A few months ago I wrote about the EcoModernist Manifesto, which suggests a radical new approach to nature: rather than trying to live in harmony with nature, as traditional environmentalism has advocated, we should seek to transcend it. We should leave nature behind, because the best way to protect forests and biodiversity is to leave them alone.
I have a few questions about that idea, but I see the logic. So I was pleased to see that the has issued a report that expands on that aspect of EcoModernism in practical terms. looks specifically at how we can decouple ourselves from the land in order to preserve it.
Humanity currently uses 26% of the world’s ice-free land for pasture, 12% for crops and 8% for managed woodlands. We’ve built on just 3%. The other half of the world’s land is unused largely because it’s rough, steep or dry, and generally wouldn’t be economical to bring into production. We have no use for those bits, and as the authors of Nature Unbound observe – “nature useless is nature saved.”
Working from this observation, the paper suggests that land would be spared from human use if it had no economic value to us. If we could meet our needs without it, we’d leave it for the plants and animals. So how do we decouple our production from the land?
There are two main ways that we can reduce our impact on the land. The first is substitution, and we can see that in history. Early humans hunted wild animals for meat. When those were substituted for domesticated animals such as sheep and goats, the amount of land needed to provide a meat-eating diet was dramatically reduced. When fossil fuel substitutes became available for lighting, the market for whale oil collapsed, reducing our take from the oceans. More recently, farms switched from using draft animals to tractors. This saved the land needed to feed the animals, though the trade-off is in fossil fuel use and carbon emissions.
We could be using substitution more strategically, says Nature Unbound. The same leap from wild meat to domesticated meat is possible with fish, as we’re only now realising the potential of aquaculture – see my recent post on farming the oceans. One of the most obvious substitutions we need to make is to phase out the use of wood as a fuel, and replace it with modern fuels. This would improve the lives of the poorest at the same time, which makes it a priority.
The second way we can reduce our impact on the land is through intensification. This happens when we find ways to produce more of what we need in less space. Once again, we can see this in action already. Global crop production has increased threefold since 1950, but the amount of land needed has only grown by 13%. The increase has come from rising yields, rather than expansion. There are still many parts of the world where yields could be improved.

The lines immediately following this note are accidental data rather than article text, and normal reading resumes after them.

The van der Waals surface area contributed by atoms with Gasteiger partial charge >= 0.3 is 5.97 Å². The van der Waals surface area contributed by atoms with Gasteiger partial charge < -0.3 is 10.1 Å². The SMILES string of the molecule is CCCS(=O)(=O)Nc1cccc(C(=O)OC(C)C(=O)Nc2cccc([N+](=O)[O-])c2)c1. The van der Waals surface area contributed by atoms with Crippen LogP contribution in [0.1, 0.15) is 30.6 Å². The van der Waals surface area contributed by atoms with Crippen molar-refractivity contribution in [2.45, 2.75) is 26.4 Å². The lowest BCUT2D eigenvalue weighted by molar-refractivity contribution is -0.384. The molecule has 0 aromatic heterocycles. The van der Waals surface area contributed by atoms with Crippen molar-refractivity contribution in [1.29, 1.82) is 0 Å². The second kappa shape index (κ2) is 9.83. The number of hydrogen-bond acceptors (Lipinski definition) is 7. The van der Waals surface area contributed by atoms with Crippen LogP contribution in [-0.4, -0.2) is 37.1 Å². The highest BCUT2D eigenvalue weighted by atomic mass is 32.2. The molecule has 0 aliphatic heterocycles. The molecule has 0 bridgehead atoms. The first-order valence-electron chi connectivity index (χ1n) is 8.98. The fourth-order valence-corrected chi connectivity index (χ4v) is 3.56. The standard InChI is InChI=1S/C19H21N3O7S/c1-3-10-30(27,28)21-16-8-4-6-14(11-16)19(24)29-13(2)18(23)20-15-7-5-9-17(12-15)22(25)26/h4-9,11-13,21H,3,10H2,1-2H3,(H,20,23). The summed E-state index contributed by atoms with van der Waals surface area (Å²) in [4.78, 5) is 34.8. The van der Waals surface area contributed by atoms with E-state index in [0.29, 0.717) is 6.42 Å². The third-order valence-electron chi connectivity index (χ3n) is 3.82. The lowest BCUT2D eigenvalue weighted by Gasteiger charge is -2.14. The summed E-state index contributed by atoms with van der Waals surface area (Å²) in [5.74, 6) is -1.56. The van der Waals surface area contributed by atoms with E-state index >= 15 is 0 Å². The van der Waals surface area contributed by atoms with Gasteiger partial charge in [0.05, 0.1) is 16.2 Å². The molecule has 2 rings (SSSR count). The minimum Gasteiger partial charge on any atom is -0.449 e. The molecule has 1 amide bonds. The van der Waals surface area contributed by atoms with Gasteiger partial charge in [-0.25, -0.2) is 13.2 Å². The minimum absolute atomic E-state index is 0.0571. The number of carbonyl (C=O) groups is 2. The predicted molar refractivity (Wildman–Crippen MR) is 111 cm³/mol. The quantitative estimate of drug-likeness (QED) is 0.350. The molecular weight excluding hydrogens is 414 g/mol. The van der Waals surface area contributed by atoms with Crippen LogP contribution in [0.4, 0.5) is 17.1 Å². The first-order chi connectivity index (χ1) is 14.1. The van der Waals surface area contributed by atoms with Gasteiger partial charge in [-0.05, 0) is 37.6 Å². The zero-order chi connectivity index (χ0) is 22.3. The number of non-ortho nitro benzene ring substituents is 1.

Taken together, substitution and intensification offer a way of pursuing ‘passive conservation’ – we find ways to leave the land unused. It’s an important perspective, because traditional conservation is well set-up to save specific landscapes or species. What it can’t do is reduce humanity’s toll on the earth overall. Conservation has focused on protecting landscapes, which usually displaces activity rather than preventing it. A less aesthetically satisfying landscape is logged, build on or mined instead, but the net impact on the earth is not reduced.
Instead, 21st century conservation needs to be supplemented – not replaced – with decoupling, where we work towards a peak and then decline in environmental impact. Improving yields from farmland, encouraging more farmed sources of animal protein, moving towards denser urban settlements, all of these would mean “leaving behind an expanding space for nature.”
That still raises a bunch of questions. Would we be happy with the idea of intensive agriculture and low biodiversity in one area, in order to free up land for biodiversity elsewhere? What are the animal welfare implications of a big shift towards more intensive meat production? Can the wider green movement get on board with this, or is it speaking a fundamentally different language? The notion of reducing consumption is studiously avoided here, as is infinite economic growth. Does decoupling for conservation punt those longer term considerations even further into the long grass?
Nevertheless, decoupling for nature plays in nicely with the idea of a restorative economy, and with the rewilding movement. It puts technological progress and conservation together in new ways. It recalibrates the messages of environmentalism towards positive solutions as well as preventing harm, and looking to the future rather than the past. Where the EcoModernist vision is often associated with high tech, this more detailed look shows that there are all kinds of development opportunities for poorer countries too, including universal energy access. This is, in short, a really useful idea.